In this article, we will show you how to change runlevel on Ubuntu and LinuxMint. We will also explain the different systemd targets and what they do.
Ubuntu Systemd Targets
Ubuntu can be booted into one of several systemd targets. The default target to which the system is configured to boot will dictate which systemd units are started. The targets that relate specifically to system startup and shutdown are.
- poweroff.target – The system shuts down.
- rescue.target – The system boots into a single-user mode under which only the root user can log in. No networking, graphical user interface, or multi-user services are started. This run level is ideal for system administrators to perform system maintenance or repair activities.
- multi-user.target – The system boots into a multi-user mode with text-based console login capability.
- graphical.target – The system boots into a networked, multi-user state with X Window System capability. By default, the graphical desktop environment will start at the end of the boot process. This is the most common run level for desktop or workstation use.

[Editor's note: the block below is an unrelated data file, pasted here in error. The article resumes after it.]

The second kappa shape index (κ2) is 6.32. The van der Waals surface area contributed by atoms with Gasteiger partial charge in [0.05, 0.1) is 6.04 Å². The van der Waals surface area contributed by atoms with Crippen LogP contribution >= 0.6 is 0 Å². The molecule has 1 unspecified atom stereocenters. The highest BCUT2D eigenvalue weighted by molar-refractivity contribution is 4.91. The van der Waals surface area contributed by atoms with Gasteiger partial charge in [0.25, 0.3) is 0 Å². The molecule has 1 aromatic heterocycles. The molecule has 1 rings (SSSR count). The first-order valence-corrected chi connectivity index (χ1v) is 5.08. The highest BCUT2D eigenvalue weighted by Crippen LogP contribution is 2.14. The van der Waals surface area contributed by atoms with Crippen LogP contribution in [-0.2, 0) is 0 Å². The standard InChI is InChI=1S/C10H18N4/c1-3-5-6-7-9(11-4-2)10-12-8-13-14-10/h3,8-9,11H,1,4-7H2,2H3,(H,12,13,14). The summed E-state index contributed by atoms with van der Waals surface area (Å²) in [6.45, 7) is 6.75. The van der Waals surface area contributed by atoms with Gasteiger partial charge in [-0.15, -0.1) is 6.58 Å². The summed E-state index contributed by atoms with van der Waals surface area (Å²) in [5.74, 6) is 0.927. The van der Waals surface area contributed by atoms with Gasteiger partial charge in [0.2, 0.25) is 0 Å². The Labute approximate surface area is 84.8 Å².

- reboot.target – The system reboots.
How to check current runlevels on Ubuntu / Linux Mint
When the system boots, systemd activates the default.target unit by default. This unit’s main function is to activate other units and services by pulling them in based on their dependencies.
To view the default target, type the following command:
➜ ~ systemctl get-default multi-user.target ➜ ~
Change Runlevel on Ubuntu
To change the default runlevel you can use the below syntax
systemctl set-default <desired>.target
To change runlevels on the fly, use the following command:
systemctl isolate [multi-user.target | graphical.target]
To set the default runlevel to graphical.target, you would use the following command:
systemctl set-default graphical.target
To change the runlevel to multi-user.target while the system is running, you would use the following command:
systemctl isolate multi-user.target
The systemd targets provide a flexible way to control how Ubuntu boots.
By understanding the different targets and how to change them, you can customize the boot process to meet your specific needs.
From this tutorial, you have learned how to change runlevel on Ubuntu and Linux Mint.
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